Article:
In the accident which occurred near Jamalpur Sitapur railway crossing on Friday when the Nanda Devi Express fatally hit two elephants, the forest department has lodged a case against the locomotive pilot responsible. Also, a probe is underway to ascertain the speed of the train Nanda Devi Express when it hit the two elephants. Meanwhile, the patrolling by forest officials has been increased in the area for the safety of the people residing in the area.
It will be recalled that early on Friday morning at about 4 AM, the Nanda Devi Express train hit two elephants who were reportedly in the act of crossing the railway track while coming from Chilla range of Rajaji National Park and Tiger Reserve. Both the pachyderms had died on the spot. While railway officials had reportedly not taken cognisance of any responsibility of the railway department but forest officials have lodged case against the locomotive pilot of the train.
Speaking to The Pioneer, the range officer of Haridwar forest division, Dinesh Naudiyal said, “Though there is no speed limit defined for the train in the said area but still we are inquiring about the speed of the train which had hit the elephants leading to the death of the elephants. A case has been case has been lodged against the the locomotive pilot of the train.”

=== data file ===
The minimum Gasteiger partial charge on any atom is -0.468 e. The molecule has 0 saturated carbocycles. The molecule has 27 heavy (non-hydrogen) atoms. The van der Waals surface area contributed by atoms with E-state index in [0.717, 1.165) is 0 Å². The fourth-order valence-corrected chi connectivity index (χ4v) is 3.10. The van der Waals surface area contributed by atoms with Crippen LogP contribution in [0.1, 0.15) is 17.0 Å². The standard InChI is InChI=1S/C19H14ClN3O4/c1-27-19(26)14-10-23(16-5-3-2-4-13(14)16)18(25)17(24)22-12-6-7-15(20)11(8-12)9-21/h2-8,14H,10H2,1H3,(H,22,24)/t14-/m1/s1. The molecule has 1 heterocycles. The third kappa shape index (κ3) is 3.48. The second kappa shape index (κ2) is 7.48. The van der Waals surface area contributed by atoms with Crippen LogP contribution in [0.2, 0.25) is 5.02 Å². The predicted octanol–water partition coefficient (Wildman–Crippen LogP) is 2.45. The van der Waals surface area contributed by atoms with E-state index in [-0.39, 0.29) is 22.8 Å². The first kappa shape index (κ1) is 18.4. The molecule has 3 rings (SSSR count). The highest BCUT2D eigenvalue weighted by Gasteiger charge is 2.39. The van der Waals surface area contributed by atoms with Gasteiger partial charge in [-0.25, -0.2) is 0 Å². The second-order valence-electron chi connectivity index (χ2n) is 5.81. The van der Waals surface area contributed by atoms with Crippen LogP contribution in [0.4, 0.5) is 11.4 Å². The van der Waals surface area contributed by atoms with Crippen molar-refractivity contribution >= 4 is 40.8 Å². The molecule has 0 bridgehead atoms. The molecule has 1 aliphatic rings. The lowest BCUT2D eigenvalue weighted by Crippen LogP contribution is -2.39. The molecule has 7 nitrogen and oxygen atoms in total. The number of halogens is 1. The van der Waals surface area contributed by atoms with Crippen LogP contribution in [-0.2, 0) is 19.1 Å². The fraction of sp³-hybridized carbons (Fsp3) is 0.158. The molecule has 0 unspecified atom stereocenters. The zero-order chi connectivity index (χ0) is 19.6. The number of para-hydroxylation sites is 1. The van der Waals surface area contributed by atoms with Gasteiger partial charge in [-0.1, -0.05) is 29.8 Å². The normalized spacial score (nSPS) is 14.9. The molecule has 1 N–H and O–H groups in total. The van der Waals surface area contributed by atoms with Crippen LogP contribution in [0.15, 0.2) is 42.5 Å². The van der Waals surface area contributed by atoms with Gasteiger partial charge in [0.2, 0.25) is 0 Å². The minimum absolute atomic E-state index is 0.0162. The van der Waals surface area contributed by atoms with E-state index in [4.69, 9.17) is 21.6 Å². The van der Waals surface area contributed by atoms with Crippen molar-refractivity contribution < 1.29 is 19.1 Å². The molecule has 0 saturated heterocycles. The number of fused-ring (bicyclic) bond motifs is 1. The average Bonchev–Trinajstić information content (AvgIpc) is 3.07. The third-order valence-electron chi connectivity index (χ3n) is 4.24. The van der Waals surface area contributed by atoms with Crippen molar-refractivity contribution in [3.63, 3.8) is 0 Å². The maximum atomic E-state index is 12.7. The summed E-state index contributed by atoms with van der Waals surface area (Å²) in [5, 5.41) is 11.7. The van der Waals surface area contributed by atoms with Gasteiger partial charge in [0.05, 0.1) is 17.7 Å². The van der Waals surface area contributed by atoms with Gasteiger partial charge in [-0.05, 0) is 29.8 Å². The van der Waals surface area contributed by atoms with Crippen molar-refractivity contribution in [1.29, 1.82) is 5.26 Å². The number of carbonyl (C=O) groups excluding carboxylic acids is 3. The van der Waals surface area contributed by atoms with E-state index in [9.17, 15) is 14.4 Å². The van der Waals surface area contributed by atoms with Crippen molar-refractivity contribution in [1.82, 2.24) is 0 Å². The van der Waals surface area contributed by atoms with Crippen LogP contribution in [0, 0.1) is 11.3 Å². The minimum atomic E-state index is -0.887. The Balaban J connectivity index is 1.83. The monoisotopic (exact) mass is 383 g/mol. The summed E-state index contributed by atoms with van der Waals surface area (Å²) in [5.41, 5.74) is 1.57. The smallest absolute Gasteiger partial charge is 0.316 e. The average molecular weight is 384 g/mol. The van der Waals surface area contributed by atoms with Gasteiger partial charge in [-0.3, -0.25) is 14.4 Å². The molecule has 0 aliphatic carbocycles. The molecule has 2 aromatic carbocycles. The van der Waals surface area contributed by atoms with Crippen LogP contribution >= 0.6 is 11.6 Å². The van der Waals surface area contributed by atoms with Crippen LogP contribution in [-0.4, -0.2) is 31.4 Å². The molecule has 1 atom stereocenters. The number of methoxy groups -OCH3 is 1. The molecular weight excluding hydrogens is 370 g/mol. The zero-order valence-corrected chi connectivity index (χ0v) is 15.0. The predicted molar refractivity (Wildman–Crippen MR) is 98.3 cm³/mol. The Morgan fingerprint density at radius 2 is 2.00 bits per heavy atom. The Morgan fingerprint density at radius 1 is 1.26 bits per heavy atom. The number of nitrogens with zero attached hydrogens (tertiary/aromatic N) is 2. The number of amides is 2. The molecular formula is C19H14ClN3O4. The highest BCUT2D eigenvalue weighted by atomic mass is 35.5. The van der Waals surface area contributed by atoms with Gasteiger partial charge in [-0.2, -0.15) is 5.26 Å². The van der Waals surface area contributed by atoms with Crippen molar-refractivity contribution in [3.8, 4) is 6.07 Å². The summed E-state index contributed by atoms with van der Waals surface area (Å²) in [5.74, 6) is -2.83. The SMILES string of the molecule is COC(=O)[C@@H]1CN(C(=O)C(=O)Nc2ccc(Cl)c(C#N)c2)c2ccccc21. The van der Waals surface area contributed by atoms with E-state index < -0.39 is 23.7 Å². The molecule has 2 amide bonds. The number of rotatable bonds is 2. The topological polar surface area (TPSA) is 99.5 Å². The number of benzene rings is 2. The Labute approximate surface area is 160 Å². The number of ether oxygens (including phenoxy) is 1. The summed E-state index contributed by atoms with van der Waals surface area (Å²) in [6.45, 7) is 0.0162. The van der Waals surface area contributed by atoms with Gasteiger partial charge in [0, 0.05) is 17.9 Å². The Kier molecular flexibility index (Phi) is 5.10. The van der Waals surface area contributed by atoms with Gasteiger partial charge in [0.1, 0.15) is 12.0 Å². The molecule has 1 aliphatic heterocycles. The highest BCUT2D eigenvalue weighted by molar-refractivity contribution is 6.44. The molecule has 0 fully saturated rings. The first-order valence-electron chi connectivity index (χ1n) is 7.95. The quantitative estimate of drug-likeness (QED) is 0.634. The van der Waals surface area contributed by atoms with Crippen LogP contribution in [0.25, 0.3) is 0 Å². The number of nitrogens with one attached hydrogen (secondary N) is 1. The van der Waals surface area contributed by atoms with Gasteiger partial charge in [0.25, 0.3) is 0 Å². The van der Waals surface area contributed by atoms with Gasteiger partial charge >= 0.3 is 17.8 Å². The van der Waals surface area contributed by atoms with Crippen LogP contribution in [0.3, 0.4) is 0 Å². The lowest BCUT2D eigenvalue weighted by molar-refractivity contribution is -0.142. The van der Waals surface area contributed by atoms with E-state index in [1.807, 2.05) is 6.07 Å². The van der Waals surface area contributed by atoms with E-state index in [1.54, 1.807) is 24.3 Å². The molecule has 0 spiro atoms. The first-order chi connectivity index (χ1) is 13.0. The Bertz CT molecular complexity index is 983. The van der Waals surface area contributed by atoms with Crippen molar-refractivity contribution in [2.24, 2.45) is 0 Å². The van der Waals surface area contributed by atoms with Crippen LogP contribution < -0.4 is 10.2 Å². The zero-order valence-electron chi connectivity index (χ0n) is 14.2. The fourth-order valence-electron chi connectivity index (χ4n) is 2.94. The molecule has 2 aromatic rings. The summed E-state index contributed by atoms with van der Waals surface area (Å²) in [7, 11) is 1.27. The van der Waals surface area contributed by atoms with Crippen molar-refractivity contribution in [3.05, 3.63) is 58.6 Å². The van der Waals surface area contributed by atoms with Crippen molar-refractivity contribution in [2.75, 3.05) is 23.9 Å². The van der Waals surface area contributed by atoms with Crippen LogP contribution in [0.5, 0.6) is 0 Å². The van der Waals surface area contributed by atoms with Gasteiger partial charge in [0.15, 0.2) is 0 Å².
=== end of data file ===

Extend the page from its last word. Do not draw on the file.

Naudiyal also informed that 10 teams of forest guards have been formed to conduct intense patrolling in the areas of Bishanpur Kundi, Saharanpur, Pathri, Laksar and Jagjeetpur among other areas. The forest department has also demanded more equipment and high light intensity crackers to scare away the elephants from the residential areas. Every possible measure shall be taken for safety of the wildlife as well as the human resources but at the same time cooperation from the people is also solicited, added the forest range officer.
It is pertinent to mention here that a 28-kilometre long railway track passes through the Haridwar -Motichur-Kansro range of Rajaji which is proving to be a fatal threat for the pachyderms. About 31 elephants have reportedly been killed after being hit by trains on the track during a period of more than three decades since the creation of this national park. It now remains to be seen whether the authorities will be able to put in place effective measures to prevent further such wildlife fatalities on the railway tracks.